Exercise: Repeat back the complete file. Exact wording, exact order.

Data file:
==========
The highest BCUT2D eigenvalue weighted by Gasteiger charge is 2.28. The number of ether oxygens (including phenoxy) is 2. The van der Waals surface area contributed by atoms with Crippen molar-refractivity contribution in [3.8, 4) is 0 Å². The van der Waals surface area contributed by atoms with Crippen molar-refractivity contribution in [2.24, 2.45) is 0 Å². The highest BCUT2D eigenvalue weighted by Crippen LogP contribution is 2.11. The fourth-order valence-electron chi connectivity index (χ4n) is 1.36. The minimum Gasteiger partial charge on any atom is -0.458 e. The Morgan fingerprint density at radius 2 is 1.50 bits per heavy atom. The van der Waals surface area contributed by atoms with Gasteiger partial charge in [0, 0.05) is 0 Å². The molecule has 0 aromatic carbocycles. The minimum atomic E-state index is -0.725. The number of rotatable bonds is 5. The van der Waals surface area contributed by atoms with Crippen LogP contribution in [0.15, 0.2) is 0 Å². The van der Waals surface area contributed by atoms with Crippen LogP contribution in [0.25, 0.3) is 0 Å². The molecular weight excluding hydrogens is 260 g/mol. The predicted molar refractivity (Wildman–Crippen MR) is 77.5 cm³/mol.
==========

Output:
The highest BCUT2D eigenvalue weighted by Gasteiger charge is 2.28. The number of ether oxygens (including phenoxy) is 2. The van der Waals surface area contributed by atoms with Crippen molar-refractivity contribution in [3.8, 4) is 0 Å². The van der Waals surface area contributed by atoms with Crippen molar-refractivity contribution in [2.24, 2.45) is 0 Å². The highest BCUT2D eigenvalue weighted by Crippen LogP contribution is 2.11. The fourth-order valence-electron chi connectivity index (χ4n) is 1.36. The minimum Gasteiger partial charge on any atom is -0.458 e. The Morgan fingerprint density at radius 2 is 1.50 bits per heavy atom. The van der Waals surface area contributed by atoms with Gasteiger partial charge in [0, 0.05) is 0 Å². The molecule has 0 aromatic carbocycles. The minimum atomic E-state index is -0.725. The number of rotatable bonds is 5. The van der Waals surface area contributed by atoms with Crippen LogP contribution in [0.15, 0.2) is 0 Å². The van der Waals surface area contributed by atoms with Crippen LogP contribution in [0.25, 0.3) is 0 Å². The molecular weight excluding hydrogens is 260 g/mol. The predicted molar refractivity (Wildman–Crippen MR) is 77.5 cm³/mol.